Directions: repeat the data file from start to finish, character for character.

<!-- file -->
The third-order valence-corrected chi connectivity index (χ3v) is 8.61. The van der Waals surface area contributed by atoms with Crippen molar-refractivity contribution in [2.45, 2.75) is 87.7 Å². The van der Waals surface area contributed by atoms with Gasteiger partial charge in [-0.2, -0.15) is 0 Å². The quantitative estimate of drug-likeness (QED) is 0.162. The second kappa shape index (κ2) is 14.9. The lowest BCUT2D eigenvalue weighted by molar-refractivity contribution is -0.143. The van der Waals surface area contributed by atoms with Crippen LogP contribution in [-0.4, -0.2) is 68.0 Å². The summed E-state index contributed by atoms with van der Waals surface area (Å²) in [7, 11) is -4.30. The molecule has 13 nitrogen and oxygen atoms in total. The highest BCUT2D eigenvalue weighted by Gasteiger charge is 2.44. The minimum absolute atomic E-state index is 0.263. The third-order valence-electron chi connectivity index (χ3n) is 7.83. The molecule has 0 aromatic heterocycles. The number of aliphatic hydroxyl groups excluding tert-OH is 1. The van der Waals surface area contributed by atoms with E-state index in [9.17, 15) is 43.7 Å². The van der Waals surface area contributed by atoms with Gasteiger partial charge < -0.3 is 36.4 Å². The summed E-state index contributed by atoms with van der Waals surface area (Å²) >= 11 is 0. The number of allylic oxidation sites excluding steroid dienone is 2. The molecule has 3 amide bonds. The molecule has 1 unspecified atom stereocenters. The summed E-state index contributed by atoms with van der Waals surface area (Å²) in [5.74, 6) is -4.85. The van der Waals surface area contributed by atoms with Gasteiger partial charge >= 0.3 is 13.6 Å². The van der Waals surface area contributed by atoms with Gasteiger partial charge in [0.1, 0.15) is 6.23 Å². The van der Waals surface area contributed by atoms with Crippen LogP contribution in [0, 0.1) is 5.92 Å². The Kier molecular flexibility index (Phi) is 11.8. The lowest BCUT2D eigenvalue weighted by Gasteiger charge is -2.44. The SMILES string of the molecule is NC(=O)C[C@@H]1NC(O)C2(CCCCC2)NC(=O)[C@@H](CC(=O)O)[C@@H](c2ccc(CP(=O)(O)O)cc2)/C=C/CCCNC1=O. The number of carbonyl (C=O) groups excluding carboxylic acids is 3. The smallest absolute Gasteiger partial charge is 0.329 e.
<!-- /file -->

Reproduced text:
The third-order valence-corrected chi connectivity index (χ3v) is 8.61. The van der Waals surface area contributed by atoms with Crippen molar-refractivity contribution in [2.45, 2.75) is 87.7 Å². The van der Waals surface area contributed by atoms with Gasteiger partial charge in [-0.2, -0.15) is 0 Å². The quantitative estimate of drug-likeness (QED) is 0.162. The second kappa shape index (κ2) is 14.9. The lowest BCUT2D eigenvalue weighted by molar-refractivity contribution is -0.143. The van der Waals surface area contributed by atoms with Crippen LogP contribution in [-0.4, -0.2) is 68.0 Å². The summed E-state index contributed by atoms with van der Waals surface area (Å²) in [7, 11) is -4.30. The molecule has 13 nitrogen and oxygen atoms in total. The highest BCUT2D eigenvalue weighted by Gasteiger charge is 2.44. The minimum absolute atomic E-state index is 0.263. The third-order valence-electron chi connectivity index (χ3n) is 7.83. The molecule has 0 aromatic heterocycles. The number of aliphatic hydroxyl groups excluding tert-OH is 1. The van der Waals surface area contributed by atoms with E-state index in [9.17, 15) is 43.7 Å². The van der Waals surface area contributed by atoms with Gasteiger partial charge < -0.3 is 36.4 Å². The summed E-state index contributed by atoms with van der Waals surface area (Å²) >= 11 is 0. The number of allylic oxidation sites excluding steroid dienone is 2. The molecule has 3 amide bonds. The molecule has 1 unspecified atom stereocenters. The summed E-state index contributed by atoms with van der Waals surface area (Å²) in [5.74, 6) is -4.85. The van der Waals surface area contributed by atoms with Gasteiger partial charge >= 0.3 is 13.6 Å². The van der Waals surface area contributed by atoms with Gasteiger partial charge in [0.1, 0.15) is 6.23 Å². The van der Waals surface area contributed by atoms with Crippen LogP contribution in [0, 0.1) is 5.92 Å². The Kier molecular flexibility index (Phi) is 11.8. The lowest BCUT2D eigenvalue weighted by Gasteiger charge is -2.44. The SMILES string of the molecule is NC(=O)C[C@@H]1NC(O)C2(CCCCC2)NC(=O)[C@@H](CC(=O)O)[C@@H](c2ccc(CP(=O)(O)O)cc2)/C=C/CCCNC1=O. The number of carbonyl (C=O) groups excluding carboxylic acids is 3. The smallest absolute Gasteiger partial charge is 0.329 e.